Assembly top helps make the frames

Assembling large panels in a small shop can be a major balancing act. The solution is simpler than you might think. A sheet of MDF can serve as a respectable small shop assembly table. This fixture can be set on sawhorses, or rest on the floor, and then stacked against a wall when not in use.

To defend the surface from glue, I applied a few coats of polyurethane and a coat of wax. To help ensure that the frames are assembled squarely, I attached a pair of guide strips with 1-1/4" deck screws. Use a framing square when attaching the guides, to ensure that they are perpendicular.

Square up the side panels. The guide strips help ensure a good glue up, but to be safe, double-check the legs and rails for square as you tighten the clamps. After the glue cures, trim the splines with a flush-cut saw, then finish up with a chisel, plane, or sandpaper.

Build the back. Center the back divider between the upper and lower rails, and slide in the panels. The spacer strips prevent over-clamping. The spacer blocks allow the panels to project past the ends of the rails.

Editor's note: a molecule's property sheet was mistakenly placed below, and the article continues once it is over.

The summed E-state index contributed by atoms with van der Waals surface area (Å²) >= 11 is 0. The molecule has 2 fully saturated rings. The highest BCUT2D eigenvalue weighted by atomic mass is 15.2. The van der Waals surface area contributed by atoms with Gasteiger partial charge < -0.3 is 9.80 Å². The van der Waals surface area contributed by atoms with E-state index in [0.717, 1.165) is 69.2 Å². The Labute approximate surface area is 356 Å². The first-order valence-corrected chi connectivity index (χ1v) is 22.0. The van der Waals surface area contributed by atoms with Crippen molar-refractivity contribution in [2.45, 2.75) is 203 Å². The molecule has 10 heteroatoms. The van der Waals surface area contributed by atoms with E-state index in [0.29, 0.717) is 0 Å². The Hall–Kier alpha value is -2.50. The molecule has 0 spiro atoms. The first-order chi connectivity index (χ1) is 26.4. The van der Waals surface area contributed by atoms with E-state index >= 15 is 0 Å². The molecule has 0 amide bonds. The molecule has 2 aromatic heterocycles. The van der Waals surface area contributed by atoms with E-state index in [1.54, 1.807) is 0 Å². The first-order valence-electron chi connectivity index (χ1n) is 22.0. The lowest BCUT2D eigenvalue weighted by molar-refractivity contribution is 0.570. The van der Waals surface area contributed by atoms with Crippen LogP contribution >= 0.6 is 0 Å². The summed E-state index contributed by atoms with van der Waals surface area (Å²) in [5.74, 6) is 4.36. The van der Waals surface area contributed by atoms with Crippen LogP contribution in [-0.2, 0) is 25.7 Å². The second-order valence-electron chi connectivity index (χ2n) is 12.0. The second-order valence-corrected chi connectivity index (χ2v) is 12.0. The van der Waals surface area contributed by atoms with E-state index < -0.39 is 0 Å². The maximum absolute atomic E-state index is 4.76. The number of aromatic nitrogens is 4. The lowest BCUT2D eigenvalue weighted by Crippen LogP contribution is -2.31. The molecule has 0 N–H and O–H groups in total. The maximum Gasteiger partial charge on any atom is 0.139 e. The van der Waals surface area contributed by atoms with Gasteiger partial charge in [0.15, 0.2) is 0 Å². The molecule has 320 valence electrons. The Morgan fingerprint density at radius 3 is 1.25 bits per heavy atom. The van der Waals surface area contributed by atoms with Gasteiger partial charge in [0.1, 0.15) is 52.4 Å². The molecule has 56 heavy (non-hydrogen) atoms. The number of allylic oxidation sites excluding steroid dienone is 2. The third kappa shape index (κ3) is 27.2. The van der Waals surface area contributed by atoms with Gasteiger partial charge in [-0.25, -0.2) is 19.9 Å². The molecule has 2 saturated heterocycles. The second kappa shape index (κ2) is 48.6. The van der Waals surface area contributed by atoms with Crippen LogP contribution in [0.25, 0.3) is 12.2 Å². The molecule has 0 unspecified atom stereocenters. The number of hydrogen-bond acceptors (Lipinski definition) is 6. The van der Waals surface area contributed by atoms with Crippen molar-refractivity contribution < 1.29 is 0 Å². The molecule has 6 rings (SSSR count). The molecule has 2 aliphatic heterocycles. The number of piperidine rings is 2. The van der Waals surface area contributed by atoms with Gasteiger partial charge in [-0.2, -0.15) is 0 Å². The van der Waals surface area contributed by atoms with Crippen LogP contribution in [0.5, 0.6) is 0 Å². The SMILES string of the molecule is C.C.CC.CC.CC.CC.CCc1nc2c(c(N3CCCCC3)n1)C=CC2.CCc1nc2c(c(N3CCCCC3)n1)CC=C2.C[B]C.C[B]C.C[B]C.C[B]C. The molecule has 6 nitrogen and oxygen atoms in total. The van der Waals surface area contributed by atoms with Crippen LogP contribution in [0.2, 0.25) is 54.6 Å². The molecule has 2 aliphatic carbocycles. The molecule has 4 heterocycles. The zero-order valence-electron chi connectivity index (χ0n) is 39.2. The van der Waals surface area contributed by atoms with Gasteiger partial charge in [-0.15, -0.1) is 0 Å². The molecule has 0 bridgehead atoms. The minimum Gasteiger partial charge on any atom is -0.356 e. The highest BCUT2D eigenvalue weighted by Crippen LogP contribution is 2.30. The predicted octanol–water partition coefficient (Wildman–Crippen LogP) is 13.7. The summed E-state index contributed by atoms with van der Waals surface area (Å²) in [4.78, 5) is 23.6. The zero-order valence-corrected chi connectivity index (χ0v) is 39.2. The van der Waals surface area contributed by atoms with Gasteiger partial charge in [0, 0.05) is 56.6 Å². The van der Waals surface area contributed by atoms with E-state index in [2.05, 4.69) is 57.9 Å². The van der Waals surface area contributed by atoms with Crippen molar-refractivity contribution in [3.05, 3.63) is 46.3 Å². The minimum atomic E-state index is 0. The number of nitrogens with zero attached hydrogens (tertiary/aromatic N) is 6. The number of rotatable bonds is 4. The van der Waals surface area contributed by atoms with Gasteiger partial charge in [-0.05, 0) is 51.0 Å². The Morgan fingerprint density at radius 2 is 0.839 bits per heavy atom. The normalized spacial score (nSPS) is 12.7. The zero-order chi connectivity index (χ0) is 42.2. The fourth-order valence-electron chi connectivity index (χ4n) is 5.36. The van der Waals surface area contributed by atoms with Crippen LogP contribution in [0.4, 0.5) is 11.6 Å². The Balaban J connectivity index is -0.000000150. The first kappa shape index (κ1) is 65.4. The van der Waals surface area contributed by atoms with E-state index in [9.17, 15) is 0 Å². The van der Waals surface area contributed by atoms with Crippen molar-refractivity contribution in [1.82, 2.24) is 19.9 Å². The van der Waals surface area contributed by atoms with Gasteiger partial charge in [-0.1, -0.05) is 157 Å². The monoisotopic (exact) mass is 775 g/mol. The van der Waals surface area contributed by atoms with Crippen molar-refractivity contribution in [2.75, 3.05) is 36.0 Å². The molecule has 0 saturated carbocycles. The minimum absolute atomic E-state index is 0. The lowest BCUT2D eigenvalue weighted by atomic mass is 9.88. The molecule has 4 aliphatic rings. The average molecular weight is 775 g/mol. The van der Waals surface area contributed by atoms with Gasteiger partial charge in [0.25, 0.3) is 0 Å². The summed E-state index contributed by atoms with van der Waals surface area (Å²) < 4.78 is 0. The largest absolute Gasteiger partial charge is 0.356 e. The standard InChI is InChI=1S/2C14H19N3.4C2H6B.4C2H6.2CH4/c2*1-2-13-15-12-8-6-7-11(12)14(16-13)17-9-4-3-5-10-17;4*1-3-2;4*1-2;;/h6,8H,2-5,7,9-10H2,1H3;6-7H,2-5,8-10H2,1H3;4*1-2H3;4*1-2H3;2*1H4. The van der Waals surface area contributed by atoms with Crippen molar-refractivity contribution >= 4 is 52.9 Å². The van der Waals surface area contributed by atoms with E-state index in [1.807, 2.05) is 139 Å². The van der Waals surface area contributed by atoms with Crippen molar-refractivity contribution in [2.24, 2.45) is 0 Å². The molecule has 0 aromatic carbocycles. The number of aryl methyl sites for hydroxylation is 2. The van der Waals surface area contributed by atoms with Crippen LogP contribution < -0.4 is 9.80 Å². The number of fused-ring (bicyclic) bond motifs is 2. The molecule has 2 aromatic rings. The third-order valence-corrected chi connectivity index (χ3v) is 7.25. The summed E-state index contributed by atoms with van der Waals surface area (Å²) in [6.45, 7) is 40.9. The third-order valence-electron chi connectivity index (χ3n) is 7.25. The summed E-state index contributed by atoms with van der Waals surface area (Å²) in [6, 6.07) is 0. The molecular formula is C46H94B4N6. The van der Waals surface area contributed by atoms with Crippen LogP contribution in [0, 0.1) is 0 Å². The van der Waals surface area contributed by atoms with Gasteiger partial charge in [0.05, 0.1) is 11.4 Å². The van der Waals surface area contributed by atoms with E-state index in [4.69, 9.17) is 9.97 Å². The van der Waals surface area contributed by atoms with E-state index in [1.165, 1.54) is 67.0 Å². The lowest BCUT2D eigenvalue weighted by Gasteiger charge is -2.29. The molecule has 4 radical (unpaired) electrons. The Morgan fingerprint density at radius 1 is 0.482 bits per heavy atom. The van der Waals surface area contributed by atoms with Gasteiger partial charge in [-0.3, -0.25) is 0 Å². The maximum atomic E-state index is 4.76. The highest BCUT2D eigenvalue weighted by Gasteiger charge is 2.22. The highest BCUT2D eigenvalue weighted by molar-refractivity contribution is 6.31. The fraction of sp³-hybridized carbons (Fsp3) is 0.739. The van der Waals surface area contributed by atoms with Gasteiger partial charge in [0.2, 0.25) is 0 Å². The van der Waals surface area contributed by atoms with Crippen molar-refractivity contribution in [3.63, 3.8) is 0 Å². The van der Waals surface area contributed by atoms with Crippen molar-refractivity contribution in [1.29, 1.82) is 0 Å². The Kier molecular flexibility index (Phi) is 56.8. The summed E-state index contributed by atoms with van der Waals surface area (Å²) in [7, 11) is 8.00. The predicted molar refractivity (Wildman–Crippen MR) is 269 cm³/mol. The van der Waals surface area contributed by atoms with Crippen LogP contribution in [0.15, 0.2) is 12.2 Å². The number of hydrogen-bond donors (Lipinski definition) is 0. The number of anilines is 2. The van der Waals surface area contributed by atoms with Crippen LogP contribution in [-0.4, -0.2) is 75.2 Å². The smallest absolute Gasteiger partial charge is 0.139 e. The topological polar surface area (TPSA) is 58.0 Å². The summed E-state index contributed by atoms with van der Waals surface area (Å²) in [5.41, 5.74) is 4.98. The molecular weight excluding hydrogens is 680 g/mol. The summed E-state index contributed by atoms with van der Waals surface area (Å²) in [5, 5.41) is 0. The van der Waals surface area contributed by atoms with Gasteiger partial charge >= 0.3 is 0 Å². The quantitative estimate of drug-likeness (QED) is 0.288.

Prepare a few parts, and then proceed to clamp up

Assembling the case goes quickly, but to prevent mid- or post-glue up headaches, follow these steps. First, I finish the case joinery, using your table saw and previously-set dado stack. Groove the inside face sof the back legs as shown. Position the groove so that the back rails are inset by 1/4". Next, I rout a row of  button holes in the top rails. Finally,  drill a pair of pocket screws in the ends of both front rails.